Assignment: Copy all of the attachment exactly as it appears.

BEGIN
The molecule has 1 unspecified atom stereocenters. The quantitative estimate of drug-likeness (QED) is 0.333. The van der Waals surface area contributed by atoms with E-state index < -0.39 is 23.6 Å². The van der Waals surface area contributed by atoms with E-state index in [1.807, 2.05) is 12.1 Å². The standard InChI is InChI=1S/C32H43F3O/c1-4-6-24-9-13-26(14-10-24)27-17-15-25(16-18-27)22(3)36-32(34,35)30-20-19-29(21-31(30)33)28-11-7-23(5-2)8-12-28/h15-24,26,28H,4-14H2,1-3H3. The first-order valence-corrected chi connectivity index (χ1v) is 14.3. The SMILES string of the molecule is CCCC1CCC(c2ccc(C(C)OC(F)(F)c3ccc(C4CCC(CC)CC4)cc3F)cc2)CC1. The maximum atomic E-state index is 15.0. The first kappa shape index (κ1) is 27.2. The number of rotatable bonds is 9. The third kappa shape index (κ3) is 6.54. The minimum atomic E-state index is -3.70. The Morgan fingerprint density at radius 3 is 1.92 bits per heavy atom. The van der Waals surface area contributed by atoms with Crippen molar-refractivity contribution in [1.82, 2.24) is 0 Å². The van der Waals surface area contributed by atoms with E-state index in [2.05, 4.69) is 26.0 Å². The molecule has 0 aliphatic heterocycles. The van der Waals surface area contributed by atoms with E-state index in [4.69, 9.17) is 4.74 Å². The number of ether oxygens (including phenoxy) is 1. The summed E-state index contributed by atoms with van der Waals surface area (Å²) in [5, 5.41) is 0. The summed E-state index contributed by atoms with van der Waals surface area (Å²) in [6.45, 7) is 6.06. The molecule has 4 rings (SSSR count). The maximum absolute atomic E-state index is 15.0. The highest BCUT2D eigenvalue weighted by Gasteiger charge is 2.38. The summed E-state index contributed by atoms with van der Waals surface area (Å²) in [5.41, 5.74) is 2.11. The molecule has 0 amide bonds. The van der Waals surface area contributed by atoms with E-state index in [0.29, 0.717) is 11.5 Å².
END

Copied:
The molecule has 1 unspecified atom stereocenters. The quantitative estimate of drug-likeness (QED) is 0.333. The van der Waals surface area contributed by atoms with E-state index < -0.39 is 23.6 Å². The van der Waals surface area contributed by atoms with E-state index in [1.807, 2.05) is 12.1 Å². The standard InChI is InChI=1S/C32H43F3O/c1-4-6-24-9-13-26(14-10-24)27-17-15-25(16-18-27)22(3)36-32(34,35)30-20-19-29(21-31(30)33)28-11-7-23(5-2)8-12-28/h15-24,26,28H,4-14H2,1-3H3. The first-order valence-corrected chi connectivity index (χ1v) is 14.3. The SMILES string of the molecule is CCCC1CCC(c2ccc(C(C)OC(F)(F)c3ccc(C4CCC(CC)CC4)cc3F)cc2)CC1. The maximum atomic E-state index is 15.0. The first kappa shape index (κ1) is 27.2. The number of rotatable bonds is 9. The third kappa shape index (κ3) is 6.54. The minimum atomic E-state index is -3.70. The Morgan fingerprint density at radius 3 is 1.92 bits per heavy atom. The van der Waals surface area contributed by atoms with Crippen molar-refractivity contribution in [1.82, 2.24) is 0 Å². The van der Waals surface area contributed by atoms with E-state index in [2.05, 4.69) is 26.0 Å². The molecule has 0 aliphatic heterocycles. The van der Waals surface area contributed by atoms with E-state index in [4.69, 9.17) is 4.74 Å². The number of ether oxygens (including phenoxy) is 1. The summed E-state index contributed by atoms with van der Waals surface area (Å²) in [5, 5.41) is 0. The summed E-state index contributed by atoms with van der Waals surface area (Å²) in [6.45, 7) is 6.06. The molecule has 4 rings (SSSR count). The maximum absolute atomic E-state index is 15.0. The highest BCUT2D eigenvalue weighted by Gasteiger charge is 2.38. The summed E-state index contributed by atoms with van der Waals surface area (Å²) in [5.41, 5.74) is 2.11. The molecule has 0 amide bonds. The van der Waals surface area contributed by atoms with E-state index in [0.29, 0.717) is 11.5 Å².